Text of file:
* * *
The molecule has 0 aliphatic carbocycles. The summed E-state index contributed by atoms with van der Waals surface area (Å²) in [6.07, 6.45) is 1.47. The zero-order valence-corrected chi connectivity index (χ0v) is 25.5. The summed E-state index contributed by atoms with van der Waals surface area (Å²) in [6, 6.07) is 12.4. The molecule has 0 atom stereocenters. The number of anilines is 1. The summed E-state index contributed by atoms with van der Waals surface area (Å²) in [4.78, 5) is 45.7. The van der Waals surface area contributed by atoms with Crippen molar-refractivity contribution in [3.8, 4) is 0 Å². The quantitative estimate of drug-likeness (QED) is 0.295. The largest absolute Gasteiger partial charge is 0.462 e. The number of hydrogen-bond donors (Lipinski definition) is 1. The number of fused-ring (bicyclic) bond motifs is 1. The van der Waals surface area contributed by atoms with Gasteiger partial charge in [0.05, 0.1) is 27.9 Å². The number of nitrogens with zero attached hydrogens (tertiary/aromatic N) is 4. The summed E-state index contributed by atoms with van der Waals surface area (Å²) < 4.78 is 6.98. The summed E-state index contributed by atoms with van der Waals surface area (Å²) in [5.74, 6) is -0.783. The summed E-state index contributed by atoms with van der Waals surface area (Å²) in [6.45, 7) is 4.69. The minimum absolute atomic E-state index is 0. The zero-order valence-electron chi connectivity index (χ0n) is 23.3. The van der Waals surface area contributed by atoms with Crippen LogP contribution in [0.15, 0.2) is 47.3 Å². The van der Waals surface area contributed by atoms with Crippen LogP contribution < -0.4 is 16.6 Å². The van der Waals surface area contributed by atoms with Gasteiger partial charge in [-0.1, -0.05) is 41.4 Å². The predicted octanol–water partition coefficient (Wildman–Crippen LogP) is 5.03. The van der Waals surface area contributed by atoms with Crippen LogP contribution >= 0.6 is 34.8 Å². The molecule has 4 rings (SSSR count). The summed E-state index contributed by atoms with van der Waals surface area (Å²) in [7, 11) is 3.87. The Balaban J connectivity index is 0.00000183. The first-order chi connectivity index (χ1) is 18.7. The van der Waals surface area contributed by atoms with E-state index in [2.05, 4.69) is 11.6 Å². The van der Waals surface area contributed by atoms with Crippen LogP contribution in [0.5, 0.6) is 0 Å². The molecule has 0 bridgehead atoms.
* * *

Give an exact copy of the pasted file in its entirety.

The molecule has 0 aliphatic carbocycles. The summed E-state index contributed by atoms with van der Waals surface area (Å²) in [6.07, 6.45) is 1.47. The zero-order valence-corrected chi connectivity index (χ0v) is 25.5. The summed E-state index contributed by atoms with van der Waals surface area (Å²) in [6, 6.07) is 12.4. The molecule has 0 atom stereocenters. The number of anilines is 1. The summed E-state index contributed by atoms with van der Waals surface area (Å²) in [4.78, 5) is 45.7. The van der Waals surface area contributed by atoms with Crippen molar-refractivity contribution in [3.8, 4) is 0 Å². The quantitative estimate of drug-likeness (QED) is 0.295. The largest absolute Gasteiger partial charge is 0.462 e. The number of hydrogen-bond donors (Lipinski definition) is 1. The number of fused-ring (bicyclic) bond motifs is 1. The van der Waals surface area contributed by atoms with Gasteiger partial charge in [0.05, 0.1) is 27.9 Å². The number of nitrogens with zero attached hydrogens (tertiary/aromatic N) is 4. The summed E-state index contributed by atoms with van der Waals surface area (Å²) < 4.78 is 6.98. The summed E-state index contributed by atoms with van der Waals surface area (Å²) in [5.74, 6) is -0.783. The summed E-state index contributed by atoms with van der Waals surface area (Å²) in [6.45, 7) is 4.69. The minimum absolute atomic E-state index is 0. The zero-order valence-electron chi connectivity index (χ0n) is 23.3. The van der Waals surface area contributed by atoms with Crippen LogP contribution in [0.15, 0.2) is 47.3 Å². The van der Waals surface area contributed by atoms with Crippen LogP contribution < -0.4 is 16.6 Å². The van der Waals surface area contributed by atoms with Gasteiger partial charge in [-0.1, -0.05) is 41.4 Å². The predicted octanol–water partition coefficient (Wildman–Crippen LogP) is 5.03. The van der Waals surface area contributed by atoms with Crippen LogP contribution >= 0.6 is 34.8 Å². The molecule has 4 rings (SSSR count). The summed E-state index contributed by atoms with van der Waals surface area (Å²) in [7, 11) is 3.87. The Balaban J connectivity index is 0.00000183. The first-order chi connectivity index (χ1) is 18.7. The van der Waals surface area contributed by atoms with E-state index in [2.05, 4.69) is 11.6 Å². The van der Waals surface area contributed by atoms with Crippen LogP contribution in [0.5, 0.6) is 0 Å². The molecule has 0 bridgehead atoms.